God is a God of order, and this is clearly seen in His creation (1 Cor. 14:33). Usually, when we think of order, we think of the order of arrangement. This thought is found in the New Testament word “world” (kosmos), which means “an orderly arrangement” (John 1:10). The placing of the members in the human body is a good example of the order of arrangement. Our arms, legs, nose, mouth, eyes, and ears are arranged in a balanced, orderly fashion. However, the primary order which God establishes in His creation is the order of authority, or government (Gen. 1:26). Without government, any order of arrangement would not last long. This too can be seen in the human body. The members of the body need to be governed, or disorder will result. The head of the body provides this needed government.
The universe that surrounds us is also an orderly arrangement. The movement of the planets is not haphazard, which leaves us guessing whether or not the sun will rise in the morning. These heavenly bodies are witnesses to the Creator’s eternal power and deity (Ps. 19:1-6; Rom. 1:20). Here again we see that God not only established the order of arrangement, but also the order of authority. The sun was to rule the day, while the moon was to rule the night.
There are many truths that one might glean from God’s stellar arrangement and government. The truth of headship is clearly illustrated. In the absence of the sun, the moon rules with the light given to it by the sun. So it is in God’s government. God has given all authority to the glorified Christ (Eph. 1:22). During Christ’s current absence from the earth, His authority is delegated to the man to lovingly govern in the family and in the church (Eph. 5:23, 25; 1 Tim. 3:1; John 10:11). It was this headship order that was set aside in the Garden by the man and the woman, but is now reestablished under the Headship of Christ in the new creation (Gen. 3:6; 1 Cor. 11:3). The new order of headship under Christ is also symbolically demonstrated by the uncovered head of the man, and the covered head of the woman in the spiritual gatherings of the saints (1 Cor. 11:10).
The sun and the moon also illustrate our responsibility to personally glorify Christ. John spoke of himself, not as the Light, but as a witness to the Light (John 1:8). Just as the moon reflects the light of the sun, John reflected the “Light of the world” to those around him. This should be true of us as well. In ourselves we have no light, but Christ lives in us, and we are to reflect Him to the dark world around us (Matt. 5:16).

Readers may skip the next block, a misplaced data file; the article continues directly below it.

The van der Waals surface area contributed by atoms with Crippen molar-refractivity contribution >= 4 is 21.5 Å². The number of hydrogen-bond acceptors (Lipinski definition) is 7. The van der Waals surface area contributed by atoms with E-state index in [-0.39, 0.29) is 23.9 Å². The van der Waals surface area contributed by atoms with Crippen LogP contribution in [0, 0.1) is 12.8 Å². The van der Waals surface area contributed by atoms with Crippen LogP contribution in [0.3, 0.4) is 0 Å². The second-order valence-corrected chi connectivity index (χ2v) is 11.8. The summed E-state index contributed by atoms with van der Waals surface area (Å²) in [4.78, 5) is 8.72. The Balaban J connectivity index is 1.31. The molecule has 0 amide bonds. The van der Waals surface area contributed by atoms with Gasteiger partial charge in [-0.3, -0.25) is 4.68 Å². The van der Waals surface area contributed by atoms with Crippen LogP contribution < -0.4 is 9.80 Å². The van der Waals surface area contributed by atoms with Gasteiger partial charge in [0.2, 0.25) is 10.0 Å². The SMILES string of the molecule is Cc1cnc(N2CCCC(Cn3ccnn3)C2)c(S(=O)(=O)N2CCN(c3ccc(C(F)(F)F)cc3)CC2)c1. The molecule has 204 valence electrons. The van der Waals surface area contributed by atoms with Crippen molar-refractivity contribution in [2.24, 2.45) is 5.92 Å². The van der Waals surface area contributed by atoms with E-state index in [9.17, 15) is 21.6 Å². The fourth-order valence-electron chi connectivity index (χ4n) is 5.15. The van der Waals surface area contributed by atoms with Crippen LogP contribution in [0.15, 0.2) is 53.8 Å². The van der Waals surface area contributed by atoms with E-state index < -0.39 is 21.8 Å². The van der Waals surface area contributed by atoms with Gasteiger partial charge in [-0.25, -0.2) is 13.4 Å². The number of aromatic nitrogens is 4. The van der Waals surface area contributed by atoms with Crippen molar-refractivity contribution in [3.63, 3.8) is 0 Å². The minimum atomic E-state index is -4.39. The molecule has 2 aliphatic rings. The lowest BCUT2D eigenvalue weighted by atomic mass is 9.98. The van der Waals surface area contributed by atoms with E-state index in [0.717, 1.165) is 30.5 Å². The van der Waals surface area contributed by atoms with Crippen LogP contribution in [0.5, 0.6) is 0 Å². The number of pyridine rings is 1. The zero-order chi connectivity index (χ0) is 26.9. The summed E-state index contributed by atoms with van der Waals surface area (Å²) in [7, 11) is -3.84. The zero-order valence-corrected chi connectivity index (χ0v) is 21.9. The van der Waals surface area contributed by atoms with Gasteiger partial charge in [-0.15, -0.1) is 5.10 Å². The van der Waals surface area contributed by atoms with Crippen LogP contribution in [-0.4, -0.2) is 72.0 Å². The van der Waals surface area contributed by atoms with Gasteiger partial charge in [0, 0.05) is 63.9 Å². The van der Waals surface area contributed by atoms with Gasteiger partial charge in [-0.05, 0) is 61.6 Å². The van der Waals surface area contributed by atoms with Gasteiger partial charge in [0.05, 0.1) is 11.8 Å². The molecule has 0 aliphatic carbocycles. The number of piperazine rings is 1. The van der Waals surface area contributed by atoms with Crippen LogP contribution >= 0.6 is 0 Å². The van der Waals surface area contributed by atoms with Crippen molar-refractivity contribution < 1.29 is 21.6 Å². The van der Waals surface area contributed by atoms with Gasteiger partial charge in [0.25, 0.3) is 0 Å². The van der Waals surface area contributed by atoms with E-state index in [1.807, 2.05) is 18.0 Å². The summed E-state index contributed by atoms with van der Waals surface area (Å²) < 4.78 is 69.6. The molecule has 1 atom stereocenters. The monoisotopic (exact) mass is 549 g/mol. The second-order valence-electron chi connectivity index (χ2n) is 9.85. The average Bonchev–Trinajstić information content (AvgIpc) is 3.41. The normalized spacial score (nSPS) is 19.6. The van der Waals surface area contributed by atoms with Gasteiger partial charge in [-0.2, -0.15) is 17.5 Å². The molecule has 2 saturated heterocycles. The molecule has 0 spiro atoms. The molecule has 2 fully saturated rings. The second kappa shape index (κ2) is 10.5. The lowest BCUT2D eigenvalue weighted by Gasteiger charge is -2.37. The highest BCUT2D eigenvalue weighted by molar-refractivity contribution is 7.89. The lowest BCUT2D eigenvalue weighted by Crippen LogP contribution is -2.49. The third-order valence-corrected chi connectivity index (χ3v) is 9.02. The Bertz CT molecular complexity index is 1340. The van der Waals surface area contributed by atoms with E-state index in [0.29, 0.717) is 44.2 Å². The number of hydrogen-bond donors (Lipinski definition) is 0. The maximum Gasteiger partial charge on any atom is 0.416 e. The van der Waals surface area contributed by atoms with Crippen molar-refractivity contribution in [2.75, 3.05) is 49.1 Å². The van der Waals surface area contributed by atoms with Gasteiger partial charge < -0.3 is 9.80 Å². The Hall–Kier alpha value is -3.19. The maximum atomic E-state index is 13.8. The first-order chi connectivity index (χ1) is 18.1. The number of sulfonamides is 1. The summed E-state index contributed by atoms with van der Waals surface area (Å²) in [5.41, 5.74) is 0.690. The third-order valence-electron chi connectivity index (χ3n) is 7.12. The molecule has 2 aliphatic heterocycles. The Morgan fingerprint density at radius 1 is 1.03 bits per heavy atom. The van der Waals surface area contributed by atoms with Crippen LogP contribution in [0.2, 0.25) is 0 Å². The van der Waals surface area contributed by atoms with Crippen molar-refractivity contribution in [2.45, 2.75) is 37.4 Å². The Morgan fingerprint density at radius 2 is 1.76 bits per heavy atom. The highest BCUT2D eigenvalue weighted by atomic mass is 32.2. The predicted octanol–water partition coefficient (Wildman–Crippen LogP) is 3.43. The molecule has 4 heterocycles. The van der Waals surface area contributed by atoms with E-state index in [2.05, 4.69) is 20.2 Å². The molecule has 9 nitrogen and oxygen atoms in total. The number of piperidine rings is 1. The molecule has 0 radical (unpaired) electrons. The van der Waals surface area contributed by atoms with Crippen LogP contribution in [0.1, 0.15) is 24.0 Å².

The taking of the Gospel of Jesus Christ to all nations is also illustrated by these heavenly bodies. The Son has given the Church power, in the person of the indwelling Holy Spirit, to take the Gospel “to the end of the earth,” even to the darkest areas (Acts 1:8).
Lastly, a very practical lesson can be learned from these two great lights of heaven. The moon is at its brightest when there is nothing between it and the sun. Its light is diminished as the earth moves between it and the sun. So it is with individual Christians and the Church. As the world comes between them and the Son, their testimony is diminished (1 John 2:15). We may bring so much of the world into our lives that there is no testimony for Christ at all (Rev. 3:16). When the things of the world take the place of the Son in our lives, we spend less time with Him, and our witness for Him is reduced accordingly (Col. 1:18). The more time we spend with Him, the more we become like Him, and the more we reflect Him to those still in the kingdom of darkness (2 Cor. 3:18; 4:6).
As we look into the heaven above us and see these two great lights, may we be reminded of these important and practical truths, and may we reflect the light of the Son to a dark world.